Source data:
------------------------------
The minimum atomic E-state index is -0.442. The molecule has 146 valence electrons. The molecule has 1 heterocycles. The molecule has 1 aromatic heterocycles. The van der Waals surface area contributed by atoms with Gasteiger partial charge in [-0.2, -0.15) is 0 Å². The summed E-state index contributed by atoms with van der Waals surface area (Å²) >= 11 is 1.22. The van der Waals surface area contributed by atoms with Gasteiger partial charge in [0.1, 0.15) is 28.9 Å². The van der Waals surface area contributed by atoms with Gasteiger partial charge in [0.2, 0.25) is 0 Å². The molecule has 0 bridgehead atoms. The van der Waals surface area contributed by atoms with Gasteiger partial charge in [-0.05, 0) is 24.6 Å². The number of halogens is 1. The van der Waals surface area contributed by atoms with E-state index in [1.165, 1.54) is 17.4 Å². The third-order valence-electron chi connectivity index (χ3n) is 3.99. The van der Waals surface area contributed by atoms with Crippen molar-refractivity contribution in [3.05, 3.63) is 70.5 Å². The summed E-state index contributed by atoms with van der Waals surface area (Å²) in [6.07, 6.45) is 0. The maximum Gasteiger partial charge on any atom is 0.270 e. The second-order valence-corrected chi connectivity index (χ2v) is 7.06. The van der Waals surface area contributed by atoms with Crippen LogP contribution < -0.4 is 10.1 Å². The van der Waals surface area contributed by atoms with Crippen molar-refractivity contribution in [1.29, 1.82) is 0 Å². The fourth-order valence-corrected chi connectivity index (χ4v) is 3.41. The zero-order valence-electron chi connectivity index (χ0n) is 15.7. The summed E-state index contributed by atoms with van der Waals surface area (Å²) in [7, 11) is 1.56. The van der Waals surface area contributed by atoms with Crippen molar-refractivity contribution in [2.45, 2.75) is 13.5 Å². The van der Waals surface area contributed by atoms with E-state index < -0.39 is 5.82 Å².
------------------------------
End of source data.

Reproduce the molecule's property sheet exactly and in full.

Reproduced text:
The minimum atomic E-state index is -0.442. The molecule has 146 valence electrons. The molecule has 1 heterocycles. The molecule has 1 aromatic heterocycles. The van der Waals surface area contributed by atoms with Gasteiger partial charge in [-0.2, -0.15) is 0 Å². The summed E-state index contributed by atoms with van der Waals surface area (Å²) >= 11 is 1.22. The van der Waals surface area contributed by atoms with Gasteiger partial charge in [0.1, 0.15) is 28.9 Å². The van der Waals surface area contributed by atoms with Gasteiger partial charge in [0.2, 0.25) is 0 Å². The molecule has 0 bridgehead atoms. The van der Waals surface area contributed by atoms with Gasteiger partial charge in [-0.05, 0) is 24.6 Å². The number of halogens is 1. The van der Waals surface area contributed by atoms with E-state index in [1.165, 1.54) is 17.4 Å². The third-order valence-electron chi connectivity index (χ3n) is 3.99. The van der Waals surface area contributed by atoms with Crippen molar-refractivity contribution in [3.05, 3.63) is 70.5 Å². The summed E-state index contributed by atoms with van der Waals surface area (Å²) in [6.07, 6.45) is 0. The maximum Gasteiger partial charge on any atom is 0.270 e. The second-order valence-corrected chi connectivity index (χ2v) is 7.06. The van der Waals surface area contributed by atoms with Crippen LogP contribution < -0.4 is 10.1 Å². The van der Waals surface area contributed by atoms with Crippen molar-refractivity contribution in [1.29, 1.82) is 0 Å². The fourth-order valence-corrected chi connectivity index (χ4v) is 3.41. The zero-order valence-electron chi connectivity index (χ0n) is 15.7. The summed E-state index contributed by atoms with van der Waals surface area (Å²) in [7, 11) is 1.56. The van der Waals surface area contributed by atoms with Crippen molar-refractivity contribution in [2.45, 2.75) is 13.5 Å². The van der Waals surface area contributed by atoms with E-state index < -0.39 is 5.82 Å².